There’s no question that solar and wind power are experiencing a remarkable rise. The latest energy studies show that investments and newly installed capacity for wind and solar are far outstripping other types of energy, including hydropower (which declined for the second year in a row). As leaders grapple with how to respond to climate change, the reduced cost of wind and solar technologies and the rapid clip of installation should be cause for celebration.
The World Bank’s President Jim Kim has been vocal about the need for governments to increase solar and wind generation to help address climate change, but it turns out that the Bank’s own lending is out of step with these trends. A review of the last five years of its lending practices shows that the bulk of the Bank’s renewables lending still focuses on large hydro – at a time when the rest of the world is going in the opposite direction.
Large hydropower is an outdated, expensive technology that suffers cost and time overruns, a long deployment period and vulnerability to climate change. Hydropower reservoirs are also major emitters of methane, an especially potent greenhouse gas.
Rather than lead by example, the World Bank has fallen behind governments and markets, which have readily adopted solar and wind as the future of renewable energy generation. A review of World Bank lending since 2010 shows 65% of its lending for renewable energy supported conventional hydro over new renewables. (The World Bank considers hydropower as renewable.)
In Africa, where energy access rates are the lowest, the World Bank is even farther behind the curve – nearly three quarters of World Bank renewables lending is going towards hydropower, versus just 10% and 6% for solar and wind respectively.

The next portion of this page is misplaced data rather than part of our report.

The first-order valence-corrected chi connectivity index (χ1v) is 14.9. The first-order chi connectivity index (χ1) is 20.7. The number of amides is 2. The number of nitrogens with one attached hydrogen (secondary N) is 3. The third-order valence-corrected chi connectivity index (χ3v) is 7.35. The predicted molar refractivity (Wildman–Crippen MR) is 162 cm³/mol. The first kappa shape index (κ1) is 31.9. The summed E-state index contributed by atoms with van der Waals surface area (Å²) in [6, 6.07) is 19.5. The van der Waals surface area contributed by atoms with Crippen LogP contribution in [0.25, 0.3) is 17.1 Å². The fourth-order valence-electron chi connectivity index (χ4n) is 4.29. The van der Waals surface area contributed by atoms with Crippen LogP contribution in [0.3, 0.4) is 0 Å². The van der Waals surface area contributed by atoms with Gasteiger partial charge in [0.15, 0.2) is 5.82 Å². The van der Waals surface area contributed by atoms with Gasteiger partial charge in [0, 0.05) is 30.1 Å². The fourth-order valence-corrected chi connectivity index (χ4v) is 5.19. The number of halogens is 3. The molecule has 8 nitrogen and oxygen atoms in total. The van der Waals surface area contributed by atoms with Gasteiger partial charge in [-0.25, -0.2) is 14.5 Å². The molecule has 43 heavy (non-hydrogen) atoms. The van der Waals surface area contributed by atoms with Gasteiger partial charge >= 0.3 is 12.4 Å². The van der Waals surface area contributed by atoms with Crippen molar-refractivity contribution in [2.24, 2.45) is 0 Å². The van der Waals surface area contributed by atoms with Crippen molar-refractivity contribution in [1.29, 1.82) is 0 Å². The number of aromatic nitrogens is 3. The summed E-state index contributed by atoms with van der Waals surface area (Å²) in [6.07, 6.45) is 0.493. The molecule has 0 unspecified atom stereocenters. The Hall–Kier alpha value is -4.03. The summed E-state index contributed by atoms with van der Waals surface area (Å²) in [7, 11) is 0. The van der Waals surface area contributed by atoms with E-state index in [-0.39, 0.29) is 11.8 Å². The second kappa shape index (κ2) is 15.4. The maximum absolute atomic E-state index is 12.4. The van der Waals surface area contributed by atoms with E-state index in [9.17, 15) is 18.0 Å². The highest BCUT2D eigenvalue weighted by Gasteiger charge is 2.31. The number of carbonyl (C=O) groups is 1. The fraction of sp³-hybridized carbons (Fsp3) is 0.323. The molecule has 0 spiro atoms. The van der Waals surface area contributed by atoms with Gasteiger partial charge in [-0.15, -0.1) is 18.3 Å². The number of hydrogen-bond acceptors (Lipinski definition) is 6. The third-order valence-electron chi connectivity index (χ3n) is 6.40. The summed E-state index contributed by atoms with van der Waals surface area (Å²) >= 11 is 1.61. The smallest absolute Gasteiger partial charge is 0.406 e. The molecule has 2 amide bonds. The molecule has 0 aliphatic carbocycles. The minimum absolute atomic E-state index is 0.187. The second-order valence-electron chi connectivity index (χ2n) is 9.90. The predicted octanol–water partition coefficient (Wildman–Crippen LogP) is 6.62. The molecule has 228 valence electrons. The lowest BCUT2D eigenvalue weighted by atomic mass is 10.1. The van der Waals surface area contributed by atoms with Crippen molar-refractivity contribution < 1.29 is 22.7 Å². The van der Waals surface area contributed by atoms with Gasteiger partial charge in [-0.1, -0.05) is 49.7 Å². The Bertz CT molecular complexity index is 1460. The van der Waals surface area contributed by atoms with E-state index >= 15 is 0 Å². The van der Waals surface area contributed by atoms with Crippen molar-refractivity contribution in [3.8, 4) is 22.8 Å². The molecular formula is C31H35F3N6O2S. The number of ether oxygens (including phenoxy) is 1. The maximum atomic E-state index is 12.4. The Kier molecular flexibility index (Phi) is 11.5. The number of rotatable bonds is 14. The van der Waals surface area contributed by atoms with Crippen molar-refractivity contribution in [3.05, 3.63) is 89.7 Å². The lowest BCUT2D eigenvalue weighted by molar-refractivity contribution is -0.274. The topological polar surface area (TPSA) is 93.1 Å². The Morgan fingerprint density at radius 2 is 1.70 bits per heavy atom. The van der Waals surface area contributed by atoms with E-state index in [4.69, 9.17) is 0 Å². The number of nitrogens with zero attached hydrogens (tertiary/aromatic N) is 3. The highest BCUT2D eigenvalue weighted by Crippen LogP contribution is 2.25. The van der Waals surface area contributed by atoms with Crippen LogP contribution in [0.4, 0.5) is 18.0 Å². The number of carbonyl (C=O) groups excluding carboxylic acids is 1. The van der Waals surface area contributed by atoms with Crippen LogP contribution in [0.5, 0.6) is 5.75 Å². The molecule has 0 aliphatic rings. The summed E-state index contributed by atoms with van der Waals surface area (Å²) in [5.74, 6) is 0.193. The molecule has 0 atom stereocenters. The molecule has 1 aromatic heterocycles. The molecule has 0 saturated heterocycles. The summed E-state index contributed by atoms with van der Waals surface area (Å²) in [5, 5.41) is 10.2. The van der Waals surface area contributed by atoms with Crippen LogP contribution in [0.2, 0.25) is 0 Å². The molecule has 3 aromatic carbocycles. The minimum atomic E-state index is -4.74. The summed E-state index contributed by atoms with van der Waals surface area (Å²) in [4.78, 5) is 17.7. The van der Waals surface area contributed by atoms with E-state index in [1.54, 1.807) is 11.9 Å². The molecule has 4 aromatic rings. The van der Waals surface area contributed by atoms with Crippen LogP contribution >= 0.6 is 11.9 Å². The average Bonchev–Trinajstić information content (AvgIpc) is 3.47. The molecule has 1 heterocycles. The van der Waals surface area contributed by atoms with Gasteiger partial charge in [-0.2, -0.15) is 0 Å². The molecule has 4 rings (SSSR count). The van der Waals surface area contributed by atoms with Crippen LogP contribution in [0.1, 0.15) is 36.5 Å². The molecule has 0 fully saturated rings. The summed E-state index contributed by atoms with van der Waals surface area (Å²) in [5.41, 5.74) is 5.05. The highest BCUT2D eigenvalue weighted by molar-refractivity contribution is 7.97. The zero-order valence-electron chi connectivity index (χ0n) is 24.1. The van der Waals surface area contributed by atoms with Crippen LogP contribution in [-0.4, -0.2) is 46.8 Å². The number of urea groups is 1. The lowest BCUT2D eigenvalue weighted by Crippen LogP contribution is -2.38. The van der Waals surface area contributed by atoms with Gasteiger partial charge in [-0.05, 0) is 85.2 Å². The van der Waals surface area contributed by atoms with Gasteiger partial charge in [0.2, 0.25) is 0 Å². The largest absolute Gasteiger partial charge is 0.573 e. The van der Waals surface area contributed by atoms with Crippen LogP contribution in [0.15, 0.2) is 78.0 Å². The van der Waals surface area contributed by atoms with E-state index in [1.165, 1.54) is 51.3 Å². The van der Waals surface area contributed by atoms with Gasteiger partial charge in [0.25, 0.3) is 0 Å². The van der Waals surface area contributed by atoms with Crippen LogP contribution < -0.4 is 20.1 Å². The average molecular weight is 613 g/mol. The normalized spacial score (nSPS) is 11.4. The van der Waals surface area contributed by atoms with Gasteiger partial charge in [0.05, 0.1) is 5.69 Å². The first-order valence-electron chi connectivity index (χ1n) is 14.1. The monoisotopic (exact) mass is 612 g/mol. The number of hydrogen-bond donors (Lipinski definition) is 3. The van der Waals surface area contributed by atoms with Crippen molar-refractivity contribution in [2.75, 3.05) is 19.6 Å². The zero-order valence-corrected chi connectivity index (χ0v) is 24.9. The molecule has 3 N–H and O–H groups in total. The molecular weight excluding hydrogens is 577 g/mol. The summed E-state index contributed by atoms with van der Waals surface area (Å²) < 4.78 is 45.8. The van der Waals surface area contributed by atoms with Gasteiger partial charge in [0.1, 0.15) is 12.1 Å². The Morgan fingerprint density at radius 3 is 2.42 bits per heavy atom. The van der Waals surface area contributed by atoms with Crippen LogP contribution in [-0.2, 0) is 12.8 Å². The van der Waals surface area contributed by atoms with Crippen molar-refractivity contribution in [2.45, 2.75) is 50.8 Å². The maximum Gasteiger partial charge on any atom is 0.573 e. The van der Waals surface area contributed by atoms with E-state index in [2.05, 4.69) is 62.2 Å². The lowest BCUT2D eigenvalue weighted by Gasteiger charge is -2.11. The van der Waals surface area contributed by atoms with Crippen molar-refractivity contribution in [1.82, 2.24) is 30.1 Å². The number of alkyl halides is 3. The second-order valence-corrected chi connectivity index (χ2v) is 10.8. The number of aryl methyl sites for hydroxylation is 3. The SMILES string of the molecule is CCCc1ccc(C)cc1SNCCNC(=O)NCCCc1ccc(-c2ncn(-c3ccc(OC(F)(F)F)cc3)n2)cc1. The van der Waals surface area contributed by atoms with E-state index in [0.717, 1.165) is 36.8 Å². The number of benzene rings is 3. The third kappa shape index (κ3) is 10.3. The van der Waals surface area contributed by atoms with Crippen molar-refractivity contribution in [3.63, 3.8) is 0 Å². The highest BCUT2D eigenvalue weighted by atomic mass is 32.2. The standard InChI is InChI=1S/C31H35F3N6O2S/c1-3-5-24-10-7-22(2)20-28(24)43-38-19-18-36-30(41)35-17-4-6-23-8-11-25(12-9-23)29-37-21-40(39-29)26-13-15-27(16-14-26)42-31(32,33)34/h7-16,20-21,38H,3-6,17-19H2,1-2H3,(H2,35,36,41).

This despite the findings of the International Energy Agency (IEA), which estimates that to deliver energy access to the 1.3 billion globally who lack it – about half of whom are in Africa – two-thirds will have to come from renewable sources such as solar, wind, biomass and micro-hydro. Large hydro, however, requires a centralized grid. So who’s getting the energy? It’s not those suffering from systemic energy poverty.
In the 1970s, building a dam may have looked like the best option. But in the intervening decades, the cost of solar power has dropped dramatically. Given that Niger is located on edge of Sahara Desert, an area with some of the highest solar potential in the world, solar is the best option. In addition, studies show that solar can be harnessed for both on- and off-grid-based generation widely in Africa.
The World Bank’s current lending strategies are doing impoverished countries a disservice, particularly in Africa. They are foisting outdated and expensive hydropower projects on the continent most vulnerable to climate change-induced drought and floods. And they’re doing it at a time when wind and solar have never been easier, faster or cheaper to deploy.Nowhere is this truth more stark than in Niger, where the World Bank is currently supporting a $1 billion “prestige” project cooked up in 1970s: the Kandadji Dam. Kandadji would deliver, at most, 130 MW to the power-starved country during the rainy season, and considerably less the rest of the year. Even more troubling, the project will have a massive social footprint – over 60,000 people will have to be relocated to make way for the dam’s reservoir.
The World Bank likes to present itself as a lender at the cutting edge of new developments. In reality, it would help if they could at least catch up with the rest of the world. The future of millions depends on it.
Josh Klemm is Policy Director at International Rivers